Ringer and Wells take center stage

Posted by ESPN.com's Adam Rittenberg

Running back enthusiasts circled the Ohio State-Michigan State game long before the season, but few would have pegged Javon Ringer to be the man of the hour.

Ringer entered the season under the radar. He had bad fantasy stats -- a lot of yards but few touchdowns -- and played on a Michigan State team that always seemed to be on the verge of a breakthrough. Those who had seen Ringer play recognized his potential for this season, especially with touchdown-taker Jehuu Caulcrick out of the way.

But when it came to Big Ten running backs, only one name stood out.

This was supposed to be Chris "Beanie" Wells' year. He was the bona fide Heisman contender on the flashy team, the NFL prototype coming off a 1,600-yard sophomore season. When Ohio State marched into Spartan Stadium, Wells would be the main attraction and Ringer the side act.

But a toe injury in the third quarter of the season opener changed the script, sidelining Wells for three games. By the time he returned, Ringer had put himself in the Heisman mix, producing big-time numbers with a big-time workload.

The two backs will share the spotlight Saturday at Spartan Stadium (ABC, 3:30 p.m.), though most eyes will be on Ringer to see if he keeps pace in the Heisman race.

"He's a difference maker," Ohio State coach Jim Tressel said.

Much of the praise for Ringer this season hasn't centered on his phenomenal stats (1,112 rush yards, 14 touchdowns, 1,412 all-purpose yards) or ridiculous workload (247 carries, 68 more than any FBS back), but his character and the humility he has shown despite increased attention this year.

Tressel first saw those ingredients when recruiting Ringer out of Chaminade-Julienne High School in Dayton, Ohio.

"He lights up a room when he walks in, he lights up a huddle when he walks in it, and he lights up a field when he takes the ball," Tressel said. "He's a quality person and he's a tremendously hard worker.

"He's everything you would dream of having in a back."

Ohio State originally coveted Ringer, but the back needed a higher ACT score to qualify. Before re-taking the exam, Ringer injured his knee. The Buckeyes never offered a scholarship, although Tressel disputed a report that Ohio State president Karen Holbrook had blocked the university from admitting Ringer.

Michigan State wound up with Ringer, who went through another knee injury as a sophomore but responded with 1,447 yards last fall, the league's third-highest total behind Wells and Illinois' Rashard Mendenhall.

"He has a way of fighting through adversity," Michigan State coach Mark Dantonio said. "He uplifts other people. ... He makes everyone around him have a little bit better day."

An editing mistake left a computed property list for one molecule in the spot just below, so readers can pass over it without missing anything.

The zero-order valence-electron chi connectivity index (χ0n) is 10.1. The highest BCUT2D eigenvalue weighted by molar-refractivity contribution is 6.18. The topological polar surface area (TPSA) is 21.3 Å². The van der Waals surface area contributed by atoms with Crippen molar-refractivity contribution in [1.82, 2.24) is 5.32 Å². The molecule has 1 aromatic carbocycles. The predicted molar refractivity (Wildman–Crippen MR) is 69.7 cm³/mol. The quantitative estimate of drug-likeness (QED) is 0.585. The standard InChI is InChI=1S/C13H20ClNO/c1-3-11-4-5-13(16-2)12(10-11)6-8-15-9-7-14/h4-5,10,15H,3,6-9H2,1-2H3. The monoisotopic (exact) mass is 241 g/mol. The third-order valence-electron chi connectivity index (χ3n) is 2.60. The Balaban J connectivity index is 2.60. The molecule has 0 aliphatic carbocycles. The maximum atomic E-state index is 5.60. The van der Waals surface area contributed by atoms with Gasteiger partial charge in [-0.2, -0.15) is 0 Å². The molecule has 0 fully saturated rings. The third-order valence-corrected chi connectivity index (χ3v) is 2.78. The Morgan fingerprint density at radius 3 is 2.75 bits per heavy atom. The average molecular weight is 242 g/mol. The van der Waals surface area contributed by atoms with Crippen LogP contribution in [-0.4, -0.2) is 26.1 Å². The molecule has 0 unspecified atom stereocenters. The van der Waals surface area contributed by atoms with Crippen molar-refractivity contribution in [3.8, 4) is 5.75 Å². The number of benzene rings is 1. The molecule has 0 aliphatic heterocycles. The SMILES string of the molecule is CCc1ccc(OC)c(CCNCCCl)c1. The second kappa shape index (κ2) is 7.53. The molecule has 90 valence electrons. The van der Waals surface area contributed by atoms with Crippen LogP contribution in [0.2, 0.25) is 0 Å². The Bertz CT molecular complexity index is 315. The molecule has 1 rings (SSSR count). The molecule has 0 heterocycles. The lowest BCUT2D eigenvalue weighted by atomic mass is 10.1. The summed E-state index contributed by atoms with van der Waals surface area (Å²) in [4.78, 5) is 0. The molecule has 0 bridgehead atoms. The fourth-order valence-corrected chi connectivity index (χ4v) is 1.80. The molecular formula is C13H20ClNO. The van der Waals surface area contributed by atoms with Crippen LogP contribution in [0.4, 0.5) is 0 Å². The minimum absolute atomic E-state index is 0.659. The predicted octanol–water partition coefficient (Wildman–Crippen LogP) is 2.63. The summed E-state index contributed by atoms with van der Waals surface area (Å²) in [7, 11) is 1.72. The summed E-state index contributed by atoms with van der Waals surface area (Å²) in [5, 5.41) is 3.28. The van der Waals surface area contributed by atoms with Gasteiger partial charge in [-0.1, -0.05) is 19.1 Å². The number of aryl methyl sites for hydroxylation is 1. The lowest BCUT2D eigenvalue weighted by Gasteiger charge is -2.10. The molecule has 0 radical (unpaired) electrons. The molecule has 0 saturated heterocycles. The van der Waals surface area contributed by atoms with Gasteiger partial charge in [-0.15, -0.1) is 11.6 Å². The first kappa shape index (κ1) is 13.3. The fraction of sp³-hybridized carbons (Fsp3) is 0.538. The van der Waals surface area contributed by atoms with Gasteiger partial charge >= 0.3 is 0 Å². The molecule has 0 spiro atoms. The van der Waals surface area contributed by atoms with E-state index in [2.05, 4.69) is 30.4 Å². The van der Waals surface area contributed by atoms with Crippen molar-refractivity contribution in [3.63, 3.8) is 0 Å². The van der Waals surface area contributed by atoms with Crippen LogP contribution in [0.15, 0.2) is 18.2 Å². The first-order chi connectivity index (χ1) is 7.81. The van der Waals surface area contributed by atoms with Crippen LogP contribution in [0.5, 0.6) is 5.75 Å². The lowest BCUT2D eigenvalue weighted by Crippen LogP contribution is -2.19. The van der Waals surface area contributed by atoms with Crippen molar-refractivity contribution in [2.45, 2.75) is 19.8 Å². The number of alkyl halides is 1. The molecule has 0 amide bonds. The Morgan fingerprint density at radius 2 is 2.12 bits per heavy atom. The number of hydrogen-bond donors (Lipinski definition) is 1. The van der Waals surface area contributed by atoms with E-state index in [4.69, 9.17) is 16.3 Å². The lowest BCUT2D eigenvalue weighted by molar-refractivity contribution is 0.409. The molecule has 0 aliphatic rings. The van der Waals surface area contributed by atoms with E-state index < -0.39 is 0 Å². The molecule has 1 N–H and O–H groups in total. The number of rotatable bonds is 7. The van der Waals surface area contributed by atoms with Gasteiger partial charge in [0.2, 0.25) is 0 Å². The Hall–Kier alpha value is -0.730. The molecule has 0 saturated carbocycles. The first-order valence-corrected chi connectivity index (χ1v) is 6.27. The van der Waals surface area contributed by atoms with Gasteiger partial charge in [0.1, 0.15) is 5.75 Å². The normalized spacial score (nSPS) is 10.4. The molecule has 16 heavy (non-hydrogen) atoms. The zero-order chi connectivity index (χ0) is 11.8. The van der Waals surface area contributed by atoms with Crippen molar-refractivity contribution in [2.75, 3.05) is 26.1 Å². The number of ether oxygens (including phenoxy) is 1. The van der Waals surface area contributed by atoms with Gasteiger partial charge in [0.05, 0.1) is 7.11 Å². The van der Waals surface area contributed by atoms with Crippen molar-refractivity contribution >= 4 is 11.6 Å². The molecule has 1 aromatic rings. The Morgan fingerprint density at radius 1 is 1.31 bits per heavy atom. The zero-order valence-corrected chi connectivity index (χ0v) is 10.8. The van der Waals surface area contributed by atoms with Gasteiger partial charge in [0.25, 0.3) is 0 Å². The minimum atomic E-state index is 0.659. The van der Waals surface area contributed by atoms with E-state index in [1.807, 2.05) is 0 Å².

Wells takes on a similar role with Ohio State. It became clear during Wells' three-game absence that he wasn't merely the Buckeyes' best player.

"He's the heart and soul of the team emotionally," offensive lineman Jim Cordle said. "When you get a guy like that out on the field with us, it's just an extra boost and we play that much harder."

In the three games since his return, Wells has 368 rushing yards on 58 carries.

"I wonder if he's 100 percent healthy yet, I suspect he's not," said Purdue coach Joe Tiller, whose team held Wells to 94 yards last Saturday. "Although he had some runs on Saturday that looked as good as any he's ever had."

Wells and Ringer first crossed paths at Ohio State's football camp as prep standouts. Ringer was a junior, Wells a sophomore.

The two backs have kept in touch since, and though they're not close friends, they always catch up after games. Ringer also has made a point to study Wells.

"He's one of the best running backs in the country," Ringer said.

The two backs differ in size, as the 6-1, 237-pound Wells has two inches and 35 pounds on Ringer. But Ringer has blossomed as a power back this season, bringing his style closer to that of Wells, whose stiff-arm is feared around the league.

Ringer has the three highest single-game carries totals (44, 43 and 39) in the country this season and has eclipsed 120 rushing yards in all but two games.

"We both run with determination," Ringer said. "We both run like we've got something to prove every time the ball is in our hands. And we never want to let the first one or two defenders bring us down. If we're going to get tackled, it has to be a gang tackle. I know there's some similarities."

While Ringer wears down defenses and often does his most damage in the fourth quarter, Wells has found space, racking up eight runs of 20 yards or more in only four games.

"They both have the ability that when they get in the secondary, they're difficult to tackle, in different ways," Dantonio said of Wells and Ringer. "The thing that you see is they both attack the line of scrimmage and they both have a lot of confidence in themselves. That's the key ingredient.

"And they both have toughness."